In a complex story of automotive intrigue, oil barons, corporate finance, and international villainy, the inventor of an environmentally friendly car powered by energy cells becomes the ...
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In a complex story of automotive intrigue, oil barons, corporate finance, and international villainy, the inventor of an environmentally friendly car powered by energy cells becomes the target of killers. After Ralph Korda has given his patented worldcar to a German automaker for testing, he is confronted by ominous men, eager to get their hands on his patent. Evil Arab petroleum lords also want to stop this threat to the gasoline market any way they can. Written by
The 'World Car' was in fact a heavily modified "Sonic GT", a gullwing sports coupe which was designed and built by Alois Barmettler of Nidwald, Switzerland and marketed later by Albar Cars, Germany. See more »
Ralph's Theme (Killing Cars)
Performed by Todd Canedy See more »
The central plot idea of a non-petrol-based car whose development is being sabotaged by vested interests from the oil industry is a good one. (The title refers to the killing OF cars, rather than to cars that kill.) However, it does not make ideal material for an action thriller, and that is exactly what director Verhoeven attempted here.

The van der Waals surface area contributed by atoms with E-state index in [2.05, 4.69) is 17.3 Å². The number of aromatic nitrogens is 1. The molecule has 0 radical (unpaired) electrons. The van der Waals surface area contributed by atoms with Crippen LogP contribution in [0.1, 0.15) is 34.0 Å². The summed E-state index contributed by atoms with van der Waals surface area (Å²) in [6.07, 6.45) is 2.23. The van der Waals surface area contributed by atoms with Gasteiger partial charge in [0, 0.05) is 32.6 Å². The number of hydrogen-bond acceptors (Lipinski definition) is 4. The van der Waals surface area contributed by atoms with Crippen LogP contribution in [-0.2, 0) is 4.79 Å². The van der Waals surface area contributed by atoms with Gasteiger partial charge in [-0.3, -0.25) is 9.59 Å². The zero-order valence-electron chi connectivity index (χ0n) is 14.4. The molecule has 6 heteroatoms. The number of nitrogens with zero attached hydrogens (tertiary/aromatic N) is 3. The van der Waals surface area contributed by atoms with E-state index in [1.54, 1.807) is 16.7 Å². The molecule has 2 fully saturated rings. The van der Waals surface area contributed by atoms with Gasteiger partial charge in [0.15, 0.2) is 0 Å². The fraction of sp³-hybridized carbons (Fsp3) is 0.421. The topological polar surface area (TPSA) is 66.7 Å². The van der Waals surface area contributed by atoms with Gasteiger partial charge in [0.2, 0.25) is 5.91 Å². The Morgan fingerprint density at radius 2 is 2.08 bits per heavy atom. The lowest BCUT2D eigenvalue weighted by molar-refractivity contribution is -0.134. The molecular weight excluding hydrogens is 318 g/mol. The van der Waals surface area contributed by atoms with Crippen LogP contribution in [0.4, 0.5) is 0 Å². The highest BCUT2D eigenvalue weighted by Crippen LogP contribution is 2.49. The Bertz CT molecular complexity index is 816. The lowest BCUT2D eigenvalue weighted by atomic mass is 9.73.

As a result there are quite a few unlikely moments in the film where my capacity to suspend disbelief was overstretched. In particular, way too much importance was given to that one example of the World Car, as if Korda had built that thing himself, entirely instinctively using a hammer and a soldering iron - and setting issues such as rights to intellectual property completely aside.
The film tries very hard to look stylish, in a very 1980s sort of way, and from a modern perspective some of this looks a bit silly: wearing sunglasses at night, Backgammon as a game that separates the men from the boys, etc.
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